The website, YouTube video, or file will now be displayed full screen and the attendees will see it because you are sharing the screen. You have full functionality within the program so you can edit or save any content.
When you are done with that content, minimize or close the browser or program. It disappears from the screen and the attendees see the slide again. You may need to click on the Presenter View or Slide Show window in order to return operating system focus to PowerPoint. Then you can proceed with your presentation.
If you only have one screen
If you only have one screen, you can use the instructions above and run Slide Show full screen on your screen, bringing up the other content as you click on the links. You will not be able to see your speaking notes on the screen but you could access them on another device as I explain in this article.
If you want to use Presenter View so you can also see your notes, this becomes more complicated. In Zoom you can share just your slides when in Presenter View by sharing a portion of the screen (I have articles and videos for Windows and Mac that show how to do this). To switch what you are sharing you need to pause what you are sharing, click on the link to open the new content, use the New Share button to select the new content (window or full screen), then resume sharing. I would suggest you use the window or screen sharing for the other content instead of changing the portion of the screen you are sharing. It makes it much easier when you want to return to showing your slides. You would need to follow the same steps to return to sharing your slides. This article and video shows you a similar sequence of these steps in Zoom.
Teams does not have an option to share a portion of the screen so sharing slides when using Presenter View with one screen is different. In Windows you can share the hidden Slide Show window as I explain in this article and video. After you click the link to open the new content, you would stop sharing the slide show and start sharing the window with the new content. Teams does not offer a pause/resume sharing function or a way to share new content without first stopping sharing the current content.
With Teams on a Mac with one screen there is no way to use Presenter View and share just your slides with the attendees. You either need to connect a second screen (this article and videos show nine options for connecting a second screen) or use full screen Slide Show mode with your notes on an external device as described above.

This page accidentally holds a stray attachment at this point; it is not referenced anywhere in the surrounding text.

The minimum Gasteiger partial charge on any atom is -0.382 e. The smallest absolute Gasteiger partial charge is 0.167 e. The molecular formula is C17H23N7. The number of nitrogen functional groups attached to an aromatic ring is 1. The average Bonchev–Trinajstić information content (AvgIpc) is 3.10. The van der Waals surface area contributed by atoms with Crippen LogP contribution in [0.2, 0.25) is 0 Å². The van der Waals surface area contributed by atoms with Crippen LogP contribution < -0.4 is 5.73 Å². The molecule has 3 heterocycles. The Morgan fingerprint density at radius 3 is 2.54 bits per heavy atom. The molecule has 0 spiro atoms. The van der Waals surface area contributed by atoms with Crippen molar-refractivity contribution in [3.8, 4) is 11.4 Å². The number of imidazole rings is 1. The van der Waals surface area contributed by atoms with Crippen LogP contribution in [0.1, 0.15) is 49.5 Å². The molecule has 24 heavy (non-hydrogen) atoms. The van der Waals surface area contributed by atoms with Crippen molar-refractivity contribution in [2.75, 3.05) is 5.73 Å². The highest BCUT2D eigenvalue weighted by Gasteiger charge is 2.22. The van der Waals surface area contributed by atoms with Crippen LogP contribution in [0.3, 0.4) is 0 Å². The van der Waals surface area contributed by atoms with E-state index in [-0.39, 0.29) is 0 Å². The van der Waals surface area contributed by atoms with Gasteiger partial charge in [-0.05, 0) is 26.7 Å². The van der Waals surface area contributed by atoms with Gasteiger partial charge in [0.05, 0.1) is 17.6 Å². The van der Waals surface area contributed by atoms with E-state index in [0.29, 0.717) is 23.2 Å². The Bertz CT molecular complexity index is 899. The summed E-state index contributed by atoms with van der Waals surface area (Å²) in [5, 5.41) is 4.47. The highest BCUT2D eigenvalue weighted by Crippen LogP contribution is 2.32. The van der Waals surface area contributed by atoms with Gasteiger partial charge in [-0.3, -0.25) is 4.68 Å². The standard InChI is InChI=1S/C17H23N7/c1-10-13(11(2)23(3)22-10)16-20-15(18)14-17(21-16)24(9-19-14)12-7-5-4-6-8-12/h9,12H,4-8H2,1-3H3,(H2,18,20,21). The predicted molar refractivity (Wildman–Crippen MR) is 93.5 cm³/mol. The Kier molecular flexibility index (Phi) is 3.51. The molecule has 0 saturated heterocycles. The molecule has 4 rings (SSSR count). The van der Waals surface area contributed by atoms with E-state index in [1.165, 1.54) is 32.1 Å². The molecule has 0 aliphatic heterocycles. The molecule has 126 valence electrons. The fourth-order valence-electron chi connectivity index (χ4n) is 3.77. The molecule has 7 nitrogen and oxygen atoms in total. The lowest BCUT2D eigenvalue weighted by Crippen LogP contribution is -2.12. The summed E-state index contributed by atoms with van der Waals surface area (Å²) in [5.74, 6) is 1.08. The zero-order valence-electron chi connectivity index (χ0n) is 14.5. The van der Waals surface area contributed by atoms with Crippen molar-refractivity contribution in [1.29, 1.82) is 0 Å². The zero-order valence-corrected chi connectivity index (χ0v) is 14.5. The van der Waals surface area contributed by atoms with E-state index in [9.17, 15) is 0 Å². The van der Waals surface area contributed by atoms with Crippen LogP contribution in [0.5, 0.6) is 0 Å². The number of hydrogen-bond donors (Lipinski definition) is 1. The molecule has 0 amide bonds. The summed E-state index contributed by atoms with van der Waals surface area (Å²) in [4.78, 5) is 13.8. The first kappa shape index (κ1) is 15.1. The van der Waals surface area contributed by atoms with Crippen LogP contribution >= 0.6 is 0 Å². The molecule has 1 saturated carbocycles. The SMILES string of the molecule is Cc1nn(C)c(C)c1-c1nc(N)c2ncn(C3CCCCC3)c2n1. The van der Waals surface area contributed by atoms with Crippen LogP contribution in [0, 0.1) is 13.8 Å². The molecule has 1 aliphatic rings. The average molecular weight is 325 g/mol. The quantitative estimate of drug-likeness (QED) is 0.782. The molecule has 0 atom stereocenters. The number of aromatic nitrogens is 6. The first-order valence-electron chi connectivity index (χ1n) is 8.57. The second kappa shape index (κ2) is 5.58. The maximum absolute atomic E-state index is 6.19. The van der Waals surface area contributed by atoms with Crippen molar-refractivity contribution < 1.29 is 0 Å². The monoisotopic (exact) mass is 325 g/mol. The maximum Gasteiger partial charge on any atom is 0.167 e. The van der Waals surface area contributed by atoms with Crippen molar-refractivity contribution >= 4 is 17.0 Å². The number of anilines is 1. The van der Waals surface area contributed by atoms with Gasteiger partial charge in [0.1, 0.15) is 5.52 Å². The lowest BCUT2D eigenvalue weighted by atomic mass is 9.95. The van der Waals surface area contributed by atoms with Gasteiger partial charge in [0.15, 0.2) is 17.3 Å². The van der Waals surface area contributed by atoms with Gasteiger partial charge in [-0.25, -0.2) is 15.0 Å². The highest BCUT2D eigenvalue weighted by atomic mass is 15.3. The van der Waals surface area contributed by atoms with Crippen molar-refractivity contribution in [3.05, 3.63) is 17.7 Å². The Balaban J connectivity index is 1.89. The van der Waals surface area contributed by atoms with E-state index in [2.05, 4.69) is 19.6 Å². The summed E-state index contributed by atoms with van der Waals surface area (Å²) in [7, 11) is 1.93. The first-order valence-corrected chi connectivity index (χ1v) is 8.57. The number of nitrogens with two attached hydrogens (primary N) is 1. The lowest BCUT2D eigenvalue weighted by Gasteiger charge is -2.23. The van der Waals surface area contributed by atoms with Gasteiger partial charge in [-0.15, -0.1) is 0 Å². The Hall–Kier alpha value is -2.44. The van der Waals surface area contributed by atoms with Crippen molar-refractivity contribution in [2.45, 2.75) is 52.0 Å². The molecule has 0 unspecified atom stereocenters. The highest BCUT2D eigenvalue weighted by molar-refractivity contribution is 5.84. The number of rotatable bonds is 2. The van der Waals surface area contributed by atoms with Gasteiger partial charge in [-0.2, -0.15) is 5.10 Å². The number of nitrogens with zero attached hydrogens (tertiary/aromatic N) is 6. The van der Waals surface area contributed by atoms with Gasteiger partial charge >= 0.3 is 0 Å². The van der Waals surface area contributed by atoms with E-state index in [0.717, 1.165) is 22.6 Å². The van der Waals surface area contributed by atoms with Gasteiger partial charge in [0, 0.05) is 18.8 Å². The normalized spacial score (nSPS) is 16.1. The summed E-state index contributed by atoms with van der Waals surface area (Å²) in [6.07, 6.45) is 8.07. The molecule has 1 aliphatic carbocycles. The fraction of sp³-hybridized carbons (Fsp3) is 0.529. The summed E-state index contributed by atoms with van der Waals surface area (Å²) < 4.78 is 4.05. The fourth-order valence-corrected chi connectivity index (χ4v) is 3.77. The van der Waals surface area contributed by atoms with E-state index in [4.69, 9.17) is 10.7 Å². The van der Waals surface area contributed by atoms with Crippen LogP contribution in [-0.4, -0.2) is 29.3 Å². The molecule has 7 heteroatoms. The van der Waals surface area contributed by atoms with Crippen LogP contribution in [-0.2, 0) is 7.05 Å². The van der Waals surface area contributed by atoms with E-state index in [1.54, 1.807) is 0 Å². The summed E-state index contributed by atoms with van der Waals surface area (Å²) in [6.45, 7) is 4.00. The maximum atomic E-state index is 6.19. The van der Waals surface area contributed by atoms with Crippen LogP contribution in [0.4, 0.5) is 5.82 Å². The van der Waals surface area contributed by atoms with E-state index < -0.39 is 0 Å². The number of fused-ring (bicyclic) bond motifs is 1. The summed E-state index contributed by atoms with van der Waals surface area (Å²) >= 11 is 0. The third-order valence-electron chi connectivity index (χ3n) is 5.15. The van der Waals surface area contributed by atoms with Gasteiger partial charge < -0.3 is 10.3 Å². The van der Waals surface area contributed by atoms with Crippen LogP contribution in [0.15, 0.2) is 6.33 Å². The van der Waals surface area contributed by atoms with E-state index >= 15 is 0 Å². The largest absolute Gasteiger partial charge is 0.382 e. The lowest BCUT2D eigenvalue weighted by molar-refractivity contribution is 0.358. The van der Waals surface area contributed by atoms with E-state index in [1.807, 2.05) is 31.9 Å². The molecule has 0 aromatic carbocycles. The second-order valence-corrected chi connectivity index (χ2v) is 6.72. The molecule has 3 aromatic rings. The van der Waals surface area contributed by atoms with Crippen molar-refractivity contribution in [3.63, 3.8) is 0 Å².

Plan how you will speak through the transition
After you click on the link, the new content does not instantly appear on the screen. It takes a few seconds to load and possibly a little longer if it is loading complex content from a website or you have to approve the content of a file. You don’t want this to be an awkward silence for the attendees. Plan what you will say to introduce why you are going to show some other content, click on the link, and continue with an explanation of what they will see and why this content is important to the attendees while the content is loading. This makes the transition smoother for the attendees and helps your presentation flow better.
Also plan the transition back to your slides. As you are moving back to your slides, talk about how the content you showed ties into the topic you were presenting and how it naturally moves you onto the next item you will be discussing. It makes the presentation flow smoothly for the audience.
Video of these techniques
Here is a video of me demonstrating these techniques.
Dave Paradi has over twenty-two years of experience delivering customized training workshops to help business professionals improve their presentations. He has written ten books and over 600 articles on the topic of effective presentations and his ideas have appeared in publications around the world. His focus is on helping corporate professionals visually communicate the messages in their data so they don’t overwhelm and confuse executives. Dave is one of fewer than ten people in North America recognized by Microsoft with the Most Valuable Professional Award for his contributions to the Excel, PowerPoint, and Teams communities. His articles and videos on virtual presenting have been viewed over 4.8 million times and liked over 17,000 times on YouTube.